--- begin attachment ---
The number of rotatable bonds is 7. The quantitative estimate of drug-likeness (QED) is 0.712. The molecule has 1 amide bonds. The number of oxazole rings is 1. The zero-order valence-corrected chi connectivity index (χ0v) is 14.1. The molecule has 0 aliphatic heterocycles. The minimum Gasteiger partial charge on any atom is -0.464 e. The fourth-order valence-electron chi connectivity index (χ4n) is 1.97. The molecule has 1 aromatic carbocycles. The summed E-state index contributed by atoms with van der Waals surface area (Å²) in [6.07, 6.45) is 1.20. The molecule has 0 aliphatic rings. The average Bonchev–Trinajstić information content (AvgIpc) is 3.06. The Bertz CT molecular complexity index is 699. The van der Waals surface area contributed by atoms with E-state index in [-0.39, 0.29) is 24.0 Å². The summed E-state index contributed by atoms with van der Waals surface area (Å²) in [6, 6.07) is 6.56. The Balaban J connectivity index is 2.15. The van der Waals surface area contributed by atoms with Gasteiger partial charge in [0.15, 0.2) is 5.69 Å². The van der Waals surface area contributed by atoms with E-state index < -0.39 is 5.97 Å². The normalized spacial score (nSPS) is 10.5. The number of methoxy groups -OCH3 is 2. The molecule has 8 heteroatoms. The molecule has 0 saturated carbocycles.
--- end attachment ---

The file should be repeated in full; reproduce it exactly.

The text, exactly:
The number of rotatable bonds is 7. The quantitative estimate of drug-likeness (QED) is 0.712. The molecule has 1 amide bonds. The number of oxazole rings is 1. The zero-order valence-corrected chi connectivity index (χ0v) is 14.1. The molecule has 0 aliphatic heterocycles. The minimum Gasteiger partial charge on any atom is -0.464 e. The fourth-order valence-electron chi connectivity index (χ4n) is 1.97. The molecule has 1 aromatic carbocycles. The summed E-state index contributed by atoms with van der Waals surface area (Å²) in [6.07, 6.45) is 1.20. The molecule has 0 aliphatic rings. The average Bonchev–Trinajstić information content (AvgIpc) is 3.06. The Bertz CT molecular complexity index is 699. The van der Waals surface area contributed by atoms with E-state index in [-0.39, 0.29) is 24.0 Å². The summed E-state index contributed by atoms with van der Waals surface area (Å²) in [6, 6.07) is 6.56. The Balaban J connectivity index is 2.15. The van der Waals surface area contributed by atoms with Gasteiger partial charge in [0.15, 0.2) is 5.69 Å². The van der Waals surface area contributed by atoms with E-state index < -0.39 is 5.97 Å². The normalized spacial score (nSPS) is 10.5. The number of methoxy groups -OCH3 is 2. The molecule has 8 heteroatoms. The molecule has 0 saturated carbocycles.